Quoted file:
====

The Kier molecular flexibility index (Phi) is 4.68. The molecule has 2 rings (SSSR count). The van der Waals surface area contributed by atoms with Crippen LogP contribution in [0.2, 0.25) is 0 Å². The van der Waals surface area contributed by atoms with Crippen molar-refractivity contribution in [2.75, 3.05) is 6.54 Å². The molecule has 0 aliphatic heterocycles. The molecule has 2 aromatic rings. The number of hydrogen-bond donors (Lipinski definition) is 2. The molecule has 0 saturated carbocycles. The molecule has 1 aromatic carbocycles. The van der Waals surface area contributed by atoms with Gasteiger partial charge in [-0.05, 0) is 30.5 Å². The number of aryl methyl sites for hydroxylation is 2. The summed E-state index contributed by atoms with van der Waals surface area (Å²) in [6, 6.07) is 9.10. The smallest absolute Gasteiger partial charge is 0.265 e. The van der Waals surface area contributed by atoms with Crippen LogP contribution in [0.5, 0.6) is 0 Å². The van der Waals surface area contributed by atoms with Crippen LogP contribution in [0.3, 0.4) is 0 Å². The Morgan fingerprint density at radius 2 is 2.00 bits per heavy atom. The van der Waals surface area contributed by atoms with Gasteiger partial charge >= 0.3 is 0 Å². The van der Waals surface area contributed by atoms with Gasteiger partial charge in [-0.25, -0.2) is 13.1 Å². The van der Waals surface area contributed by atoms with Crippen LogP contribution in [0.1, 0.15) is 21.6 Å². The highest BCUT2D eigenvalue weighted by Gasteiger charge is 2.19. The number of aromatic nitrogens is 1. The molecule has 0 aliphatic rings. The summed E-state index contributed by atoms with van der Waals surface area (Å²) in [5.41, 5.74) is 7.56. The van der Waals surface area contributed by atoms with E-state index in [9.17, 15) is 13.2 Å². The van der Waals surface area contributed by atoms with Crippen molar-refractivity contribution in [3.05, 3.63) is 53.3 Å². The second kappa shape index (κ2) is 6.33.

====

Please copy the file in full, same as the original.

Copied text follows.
The Kier molecular flexibility index (Phi) is 4.68. The molecule has 2 rings (SSSR count). The van der Waals surface area contributed by atoms with Crippen LogP contribution in [0.2, 0.25) is 0 Å². The van der Waals surface area contributed by atoms with Crippen molar-refractivity contribution in [2.75, 3.05) is 6.54 Å². The molecule has 0 aliphatic heterocycles. The molecule has 2 aromatic rings. The number of hydrogen-bond donors (Lipinski definition) is 2. The molecule has 0 saturated carbocycles. The molecule has 1 aromatic carbocycles. The van der Waals surface area contributed by atoms with Gasteiger partial charge in [-0.05, 0) is 30.5 Å². The number of aryl methyl sites for hydroxylation is 2. The summed E-state index contributed by atoms with van der Waals surface area (Å²) in [6, 6.07) is 9.10. The smallest absolute Gasteiger partial charge is 0.265 e. The van der Waals surface area contributed by atoms with Crippen LogP contribution in [0.5, 0.6) is 0 Å². The van der Waals surface area contributed by atoms with Crippen LogP contribution in [0.3, 0.4) is 0 Å². The Morgan fingerprint density at radius 2 is 2.00 bits per heavy atom. The van der Waals surface area contributed by atoms with Gasteiger partial charge >= 0.3 is 0 Å². The van der Waals surface area contributed by atoms with Gasteiger partial charge in [-0.25, -0.2) is 13.1 Å². The van der Waals surface area contributed by atoms with Crippen LogP contribution in [0.1, 0.15) is 21.6 Å². The highest BCUT2D eigenvalue weighted by Gasteiger charge is 2.19. The number of aromatic nitrogens is 1. The molecule has 0 aliphatic rings. The summed E-state index contributed by atoms with van der Waals surface area (Å²) in [5.41, 5.74) is 7.56. The van der Waals surface area contributed by atoms with E-state index in [9.17, 15) is 13.2 Å². The van der Waals surface area contributed by atoms with Crippen molar-refractivity contribution in [3.05, 3.63) is 53.3 Å². The second kappa shape index (κ2) is 6.33.